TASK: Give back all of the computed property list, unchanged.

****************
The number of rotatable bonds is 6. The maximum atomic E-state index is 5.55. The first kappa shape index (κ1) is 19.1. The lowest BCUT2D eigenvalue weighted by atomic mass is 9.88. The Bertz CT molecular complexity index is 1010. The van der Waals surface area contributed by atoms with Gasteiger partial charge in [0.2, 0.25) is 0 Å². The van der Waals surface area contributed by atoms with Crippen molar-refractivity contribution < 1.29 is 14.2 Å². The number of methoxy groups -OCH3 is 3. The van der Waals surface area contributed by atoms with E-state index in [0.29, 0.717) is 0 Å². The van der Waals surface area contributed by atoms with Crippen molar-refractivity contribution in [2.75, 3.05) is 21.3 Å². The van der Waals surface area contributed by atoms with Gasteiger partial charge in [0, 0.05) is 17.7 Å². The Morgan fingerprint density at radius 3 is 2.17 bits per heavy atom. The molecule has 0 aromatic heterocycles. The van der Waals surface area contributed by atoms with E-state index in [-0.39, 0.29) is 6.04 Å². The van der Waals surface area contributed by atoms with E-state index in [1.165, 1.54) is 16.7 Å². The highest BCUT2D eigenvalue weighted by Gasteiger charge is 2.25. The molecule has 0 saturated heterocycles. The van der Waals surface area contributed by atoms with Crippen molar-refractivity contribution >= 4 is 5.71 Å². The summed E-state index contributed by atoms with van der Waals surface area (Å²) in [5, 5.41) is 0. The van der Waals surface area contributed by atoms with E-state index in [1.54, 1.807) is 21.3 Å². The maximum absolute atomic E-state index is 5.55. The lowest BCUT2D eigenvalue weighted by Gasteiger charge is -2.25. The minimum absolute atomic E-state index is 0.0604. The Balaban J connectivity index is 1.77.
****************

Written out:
The number of rotatable bonds is 6. The maximum atomic E-state index is 5.55. The first kappa shape index (κ1) is 19.1. The lowest BCUT2D eigenvalue weighted by atomic mass is 9.88. The Bertz CT molecular complexity index is 1010. The van der Waals surface area contributed by atoms with Gasteiger partial charge in [0.2, 0.25) is 0 Å². The van der Waals surface area contributed by atoms with Crippen molar-refractivity contribution < 1.29 is 14.2 Å². The number of methoxy groups -OCH3 is 3. The van der Waals surface area contributed by atoms with E-state index in [0.29, 0.717) is 0 Å². The van der Waals surface area contributed by atoms with Crippen molar-refractivity contribution in [2.75, 3.05) is 21.3 Å². The van der Waals surface area contributed by atoms with Gasteiger partial charge in [0, 0.05) is 17.7 Å². The Morgan fingerprint density at radius 3 is 2.17 bits per heavy atom. The molecule has 0 aromatic heterocycles. The van der Waals surface area contributed by atoms with E-state index in [-0.39, 0.29) is 6.04 Å². The van der Waals surface area contributed by atoms with E-state index in [1.165, 1.54) is 16.7 Å². The highest BCUT2D eigenvalue weighted by Gasteiger charge is 2.25. The molecule has 0 saturated heterocycles. The van der Waals surface area contributed by atoms with Crippen molar-refractivity contribution >= 4 is 5.71 Å². The summed E-state index contributed by atoms with van der Waals surface area (Å²) in [5, 5.41) is 0. The van der Waals surface area contributed by atoms with E-state index in [1.54, 1.807) is 21.3 Å². The maximum absolute atomic E-state index is 5.55. The lowest BCUT2D eigenvalue weighted by Gasteiger charge is -2.25. The minimum absolute atomic E-state index is 0.0604. The Balaban J connectivity index is 1.77.